By Ms. Christie Vanover (IMCOM)May 3, 2010
CHIEVRES, Belgium -- The Army is helping civilian employees advance their careers through a range of workforce development programs.
"If you have time to research and you're really willing to move up the ladder and you're concentrated about your career and moving up, it's up to you," said Noreen Modesto-Towns, USAG Benelux workforce development manager.
"There are plenty of opportunities, not just for the higher ranking civilians, but for lower and mid-level, as well. There are programs for everybody to take advantage of," she said.
The list of programs can be overwhelming. They vary from intern programs to senior executive programs, but Modesto-Towns recommends each employee start with the Army Civilian Training Education and Development System Training Catalog.
"ACTEDS will actually tell you your career field. It will give you a path on what you're supposed to be taking throughout your career, if you want to reach the highest level," she said. "It will tell you your IDP - your Individual Development Program - what classes, what courses, what training you should be taking to reach to the next level."
Lt. Gen. Rick Lynch, commanding general, Installation Management Command, has repeatedly stressed the importance of workforce development for civilians and Soldiers.
"As the Army transforms, our workforce will increasingly need greater skills and higher education. We owe it to the Army to give future leaders the best educational opportunities today. Effective, continuous education and training is critical to our installation management mission and is one of the essential pillars of the IMCOM Campaign Plan," he said in a Feb. 22 policy memo on workforce development.
The policy goes on to state that every supervisor must prepare and maintain an IDP for their civilian employees; however Modesto-Towns encourages employees to take the first step in developing their own individual plans.
Employees can visit the IMCOM workforce development website to download full instructions and the IDP form. The form requests short-term and long-term goals. Then, employees should identify the training that will help them reach those goals. Finally, the IDP requires employees to state their five-year development plan, listing recommended training by fiscal year.
To move forward and implement the IDP, Modesto-Towns recommends civilians log onto the Civilian Human Resources Training Application System for CES Courses.
"That's where you fill out your profile," she said. "After you fill out your profile, they'll tell you which courses you're qualified for, and then you apply for training. They'll send out a notification to your supervisor. Your supervisor approves it, and then they'll give you a class date and the materials for the class."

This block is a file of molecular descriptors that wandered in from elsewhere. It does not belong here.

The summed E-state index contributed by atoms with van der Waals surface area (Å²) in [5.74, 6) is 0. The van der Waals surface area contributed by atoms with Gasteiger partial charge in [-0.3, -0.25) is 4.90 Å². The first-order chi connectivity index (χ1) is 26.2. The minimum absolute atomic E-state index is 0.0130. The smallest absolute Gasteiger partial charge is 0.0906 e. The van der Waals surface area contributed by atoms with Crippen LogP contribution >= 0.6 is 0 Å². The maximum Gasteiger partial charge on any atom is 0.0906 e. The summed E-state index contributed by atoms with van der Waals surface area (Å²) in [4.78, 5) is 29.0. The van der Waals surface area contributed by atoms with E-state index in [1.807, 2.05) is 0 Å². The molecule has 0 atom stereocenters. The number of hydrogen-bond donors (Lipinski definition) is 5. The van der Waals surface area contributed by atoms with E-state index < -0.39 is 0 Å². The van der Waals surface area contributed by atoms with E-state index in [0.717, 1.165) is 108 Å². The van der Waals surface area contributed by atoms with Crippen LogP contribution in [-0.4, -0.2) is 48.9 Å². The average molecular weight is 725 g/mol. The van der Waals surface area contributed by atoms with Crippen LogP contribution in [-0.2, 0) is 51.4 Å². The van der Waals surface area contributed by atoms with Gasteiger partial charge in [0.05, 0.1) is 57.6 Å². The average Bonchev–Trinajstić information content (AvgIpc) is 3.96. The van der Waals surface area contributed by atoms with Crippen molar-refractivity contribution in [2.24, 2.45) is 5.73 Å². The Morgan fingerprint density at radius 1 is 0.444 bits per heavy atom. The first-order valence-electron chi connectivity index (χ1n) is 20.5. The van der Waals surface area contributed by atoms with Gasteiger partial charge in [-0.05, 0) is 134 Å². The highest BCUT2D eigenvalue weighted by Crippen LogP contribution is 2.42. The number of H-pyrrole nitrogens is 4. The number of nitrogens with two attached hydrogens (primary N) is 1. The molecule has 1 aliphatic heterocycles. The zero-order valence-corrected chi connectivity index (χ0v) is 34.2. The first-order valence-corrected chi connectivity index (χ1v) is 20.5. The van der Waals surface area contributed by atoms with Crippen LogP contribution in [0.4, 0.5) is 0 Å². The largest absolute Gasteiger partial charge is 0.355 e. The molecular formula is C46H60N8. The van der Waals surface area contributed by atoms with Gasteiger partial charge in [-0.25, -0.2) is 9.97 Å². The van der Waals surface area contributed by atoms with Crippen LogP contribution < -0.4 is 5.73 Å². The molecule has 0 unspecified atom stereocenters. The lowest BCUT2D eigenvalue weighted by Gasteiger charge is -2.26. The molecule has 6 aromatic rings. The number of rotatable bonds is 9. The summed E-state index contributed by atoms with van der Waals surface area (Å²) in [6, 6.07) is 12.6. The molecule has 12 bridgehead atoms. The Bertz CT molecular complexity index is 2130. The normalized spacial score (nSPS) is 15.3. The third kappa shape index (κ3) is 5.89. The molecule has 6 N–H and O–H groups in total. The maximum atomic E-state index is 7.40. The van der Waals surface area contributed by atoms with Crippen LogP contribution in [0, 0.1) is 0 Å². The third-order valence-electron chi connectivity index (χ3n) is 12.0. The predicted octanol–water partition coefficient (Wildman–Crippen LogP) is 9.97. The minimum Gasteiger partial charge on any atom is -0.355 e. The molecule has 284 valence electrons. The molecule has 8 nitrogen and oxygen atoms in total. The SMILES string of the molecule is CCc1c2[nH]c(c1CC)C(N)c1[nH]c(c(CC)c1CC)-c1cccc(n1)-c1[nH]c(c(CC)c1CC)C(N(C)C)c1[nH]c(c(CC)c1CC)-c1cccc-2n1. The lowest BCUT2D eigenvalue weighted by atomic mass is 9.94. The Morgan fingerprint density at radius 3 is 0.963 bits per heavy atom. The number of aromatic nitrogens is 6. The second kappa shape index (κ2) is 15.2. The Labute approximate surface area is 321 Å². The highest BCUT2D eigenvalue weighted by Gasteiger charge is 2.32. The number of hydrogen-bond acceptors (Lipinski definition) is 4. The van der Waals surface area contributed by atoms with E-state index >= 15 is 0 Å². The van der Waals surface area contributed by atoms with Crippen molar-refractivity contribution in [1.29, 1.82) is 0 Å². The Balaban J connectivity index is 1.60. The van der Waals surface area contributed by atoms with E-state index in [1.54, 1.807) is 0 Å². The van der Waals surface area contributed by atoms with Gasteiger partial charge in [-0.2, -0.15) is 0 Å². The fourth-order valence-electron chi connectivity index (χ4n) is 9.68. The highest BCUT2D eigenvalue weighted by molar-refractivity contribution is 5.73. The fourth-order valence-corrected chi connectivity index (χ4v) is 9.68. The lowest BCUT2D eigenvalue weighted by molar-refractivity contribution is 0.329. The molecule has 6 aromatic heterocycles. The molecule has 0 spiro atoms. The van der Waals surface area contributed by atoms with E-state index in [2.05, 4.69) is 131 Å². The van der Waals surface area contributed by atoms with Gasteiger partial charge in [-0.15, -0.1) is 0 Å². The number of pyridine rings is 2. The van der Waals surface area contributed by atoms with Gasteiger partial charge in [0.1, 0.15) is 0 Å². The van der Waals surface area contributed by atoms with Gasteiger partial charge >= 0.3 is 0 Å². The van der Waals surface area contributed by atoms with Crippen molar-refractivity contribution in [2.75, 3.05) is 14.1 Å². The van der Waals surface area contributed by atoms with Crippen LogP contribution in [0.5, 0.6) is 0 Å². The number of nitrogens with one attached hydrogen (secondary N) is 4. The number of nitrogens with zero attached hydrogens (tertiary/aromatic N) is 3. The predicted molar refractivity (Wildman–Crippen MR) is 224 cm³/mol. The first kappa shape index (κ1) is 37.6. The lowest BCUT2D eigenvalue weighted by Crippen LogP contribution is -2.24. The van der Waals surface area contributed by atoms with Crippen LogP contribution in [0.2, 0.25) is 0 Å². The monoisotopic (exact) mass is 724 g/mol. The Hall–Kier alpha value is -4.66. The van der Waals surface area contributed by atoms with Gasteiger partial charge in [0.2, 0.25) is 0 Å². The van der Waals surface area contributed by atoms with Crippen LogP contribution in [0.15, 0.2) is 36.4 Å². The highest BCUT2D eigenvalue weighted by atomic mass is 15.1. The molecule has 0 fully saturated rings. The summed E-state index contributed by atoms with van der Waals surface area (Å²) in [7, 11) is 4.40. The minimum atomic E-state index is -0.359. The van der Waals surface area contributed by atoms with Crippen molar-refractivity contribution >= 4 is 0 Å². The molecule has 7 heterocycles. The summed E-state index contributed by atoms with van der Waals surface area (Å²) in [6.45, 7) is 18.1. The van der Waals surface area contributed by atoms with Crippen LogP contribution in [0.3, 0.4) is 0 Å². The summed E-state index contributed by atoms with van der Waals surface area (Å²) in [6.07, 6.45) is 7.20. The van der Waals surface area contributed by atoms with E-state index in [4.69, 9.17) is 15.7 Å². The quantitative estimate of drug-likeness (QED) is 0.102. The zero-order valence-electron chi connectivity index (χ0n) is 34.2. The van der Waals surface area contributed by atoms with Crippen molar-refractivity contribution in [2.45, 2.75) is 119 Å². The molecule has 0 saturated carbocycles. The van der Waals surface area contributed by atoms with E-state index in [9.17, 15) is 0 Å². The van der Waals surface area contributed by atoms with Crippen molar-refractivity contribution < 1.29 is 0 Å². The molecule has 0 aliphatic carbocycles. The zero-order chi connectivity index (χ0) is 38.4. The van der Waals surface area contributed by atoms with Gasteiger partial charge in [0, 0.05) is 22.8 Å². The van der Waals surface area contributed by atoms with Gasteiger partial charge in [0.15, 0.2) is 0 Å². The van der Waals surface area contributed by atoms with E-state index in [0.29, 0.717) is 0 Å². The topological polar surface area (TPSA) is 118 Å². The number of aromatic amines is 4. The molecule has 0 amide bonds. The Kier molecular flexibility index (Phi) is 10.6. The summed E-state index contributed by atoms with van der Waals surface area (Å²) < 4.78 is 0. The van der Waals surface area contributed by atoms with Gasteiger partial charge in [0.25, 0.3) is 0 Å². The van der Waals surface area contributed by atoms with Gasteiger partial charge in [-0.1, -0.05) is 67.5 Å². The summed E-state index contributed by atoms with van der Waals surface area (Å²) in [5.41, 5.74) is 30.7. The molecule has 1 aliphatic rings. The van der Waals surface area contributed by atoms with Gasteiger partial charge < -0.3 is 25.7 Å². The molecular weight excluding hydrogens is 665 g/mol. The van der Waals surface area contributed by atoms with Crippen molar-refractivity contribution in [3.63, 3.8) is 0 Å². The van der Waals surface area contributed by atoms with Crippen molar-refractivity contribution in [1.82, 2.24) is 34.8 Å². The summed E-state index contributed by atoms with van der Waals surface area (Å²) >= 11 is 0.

The first class often recommended is the Civilian Education System Foundation Course. It's a Web-based class composed of eight modules on basics like Army structure, leadership styles, team building and more. The full course takes 57 hours to complete; however, employees can pre-test out of each module, reducing class time.
"Not a lot of people are taking advantage of the opportunity, and I don't know why because every Thursday from 3 to 5 p.m. we have civilian training. It's kind of like our sergeant's time. It's our opportunity to concentrate on any civilian development you want to take advantage of," said Modesto-Towns.
CES Foundation is required for all Army interns, team leaders, supervisors and managers hired after Sept. 30, 2006. It's also open to military supervisors of Army civilians and host nation employees.
"CES is the one way to go for career development because that's the first step in getting into the next program and the next," said Modesto-Towns.
After completing the foundation course, civilians may advance to the CES Basic Course, which is a combination of distance learning followed by a two-week resident course at Fort Leavenworth, Kan. Finally, employees can apply for the intermediate and advanced courses.
"I really recommend people take advantage of CES courses because they're centrally funded," said Modesto-Towns. "The garrison doesn't have to fork out anything. Especially with budget constraints nowadays, it's hard to go to training, but this one is centrally funded.
"Certain positions nowadays are requiring you to have certain courses - either basic, advanced or intermediate. It's a major plus to have that accomplished," she added.
The Army is full of development opportunities in addition to CES.
"Right after you finish your college degree, you can do the intern program and come out as a GS-11 at the end," said Modesto-Towns. "Or there's the fellow's program. You gain a master's degree after the four-year program, and you are slotted for a GS-13 position once you finish the program."
Another program is the Developmental Assignment Program. Modesto-Towns recently participated in the six-month training in Crystal City, Va., where she expanded her knowledge in the human resources career field. She said although some supervisors are hesitant about letting employees leave for six to nine months of training, it is an overall benefit for the garrison.
"Once that person comes back, he or she is multi-faceted. He or she can function in more than just one position. Now I have two fields that I can choose from: DPTMS and DHR," she said. "Once you know all this opportunity, you just want everybody to know."